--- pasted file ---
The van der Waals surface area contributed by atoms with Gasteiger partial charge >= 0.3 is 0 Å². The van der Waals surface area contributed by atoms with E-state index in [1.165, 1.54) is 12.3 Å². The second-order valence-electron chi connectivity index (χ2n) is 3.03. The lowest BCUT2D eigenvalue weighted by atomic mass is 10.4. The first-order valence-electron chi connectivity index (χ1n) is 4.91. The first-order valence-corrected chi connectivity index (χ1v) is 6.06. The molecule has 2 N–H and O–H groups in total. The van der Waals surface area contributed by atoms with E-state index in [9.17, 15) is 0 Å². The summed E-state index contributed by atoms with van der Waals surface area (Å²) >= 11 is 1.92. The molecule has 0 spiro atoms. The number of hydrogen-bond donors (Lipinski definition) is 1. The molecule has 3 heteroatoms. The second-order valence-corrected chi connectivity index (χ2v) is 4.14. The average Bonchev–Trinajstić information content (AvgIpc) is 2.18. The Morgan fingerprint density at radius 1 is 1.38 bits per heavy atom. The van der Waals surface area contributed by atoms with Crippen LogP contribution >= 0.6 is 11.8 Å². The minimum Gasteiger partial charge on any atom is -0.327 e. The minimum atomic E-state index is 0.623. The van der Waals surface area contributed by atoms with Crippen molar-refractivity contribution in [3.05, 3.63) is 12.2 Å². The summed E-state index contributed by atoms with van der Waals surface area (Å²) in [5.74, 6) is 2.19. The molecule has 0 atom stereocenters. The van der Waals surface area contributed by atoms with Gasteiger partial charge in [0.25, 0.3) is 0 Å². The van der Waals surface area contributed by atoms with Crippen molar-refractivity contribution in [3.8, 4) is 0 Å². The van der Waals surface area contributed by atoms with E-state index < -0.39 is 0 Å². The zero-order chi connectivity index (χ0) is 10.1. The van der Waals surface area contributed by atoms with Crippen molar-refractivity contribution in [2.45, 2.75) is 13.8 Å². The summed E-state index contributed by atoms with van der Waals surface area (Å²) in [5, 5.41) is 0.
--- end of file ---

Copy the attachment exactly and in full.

The van der Waals surface area contributed by atoms with Gasteiger partial charge >= 0.3 is 0 Å². The van der Waals surface area contributed by atoms with E-state index in [1.165, 1.54) is 12.3 Å². The second-order valence-electron chi connectivity index (χ2n) is 3.03. The lowest BCUT2D eigenvalue weighted by atomic mass is 10.4. The first-order valence-electron chi connectivity index (χ1n) is 4.91. The first-order valence-corrected chi connectivity index (χ1v) is 6.06. The molecule has 2 N–H and O–H groups in total. The van der Waals surface area contributed by atoms with E-state index in [9.17, 15) is 0 Å². The summed E-state index contributed by atoms with van der Waals surface area (Å²) >= 11 is 1.92. The molecule has 0 spiro atoms. The number of hydrogen-bond donors (Lipinski definition) is 1. The molecule has 3 heteroatoms. The second-order valence-corrected chi connectivity index (χ2v) is 4.14. The average Bonchev–Trinajstić information content (AvgIpc) is 2.18. The Morgan fingerprint density at radius 1 is 1.38 bits per heavy atom. The van der Waals surface area contributed by atoms with Crippen LogP contribution >= 0.6 is 11.8 Å². The minimum Gasteiger partial charge on any atom is -0.327 e. The minimum atomic E-state index is 0.623. The van der Waals surface area contributed by atoms with Crippen molar-refractivity contribution in [3.05, 3.63) is 12.2 Å². The summed E-state index contributed by atoms with van der Waals surface area (Å²) in [5.74, 6) is 2.19. The molecule has 0 atom stereocenters. The van der Waals surface area contributed by atoms with Gasteiger partial charge in [0.25, 0.3) is 0 Å². The van der Waals surface area contributed by atoms with Crippen molar-refractivity contribution in [3.8, 4) is 0 Å². The van der Waals surface area contributed by atoms with E-state index < -0.39 is 0 Å². The zero-order chi connectivity index (χ0) is 10.1. The van der Waals surface area contributed by atoms with Crippen molar-refractivity contribution in [2.45, 2.75) is 13.8 Å². The summed E-state index contributed by atoms with van der Waals surface area (Å²) in [5, 5.41) is 0.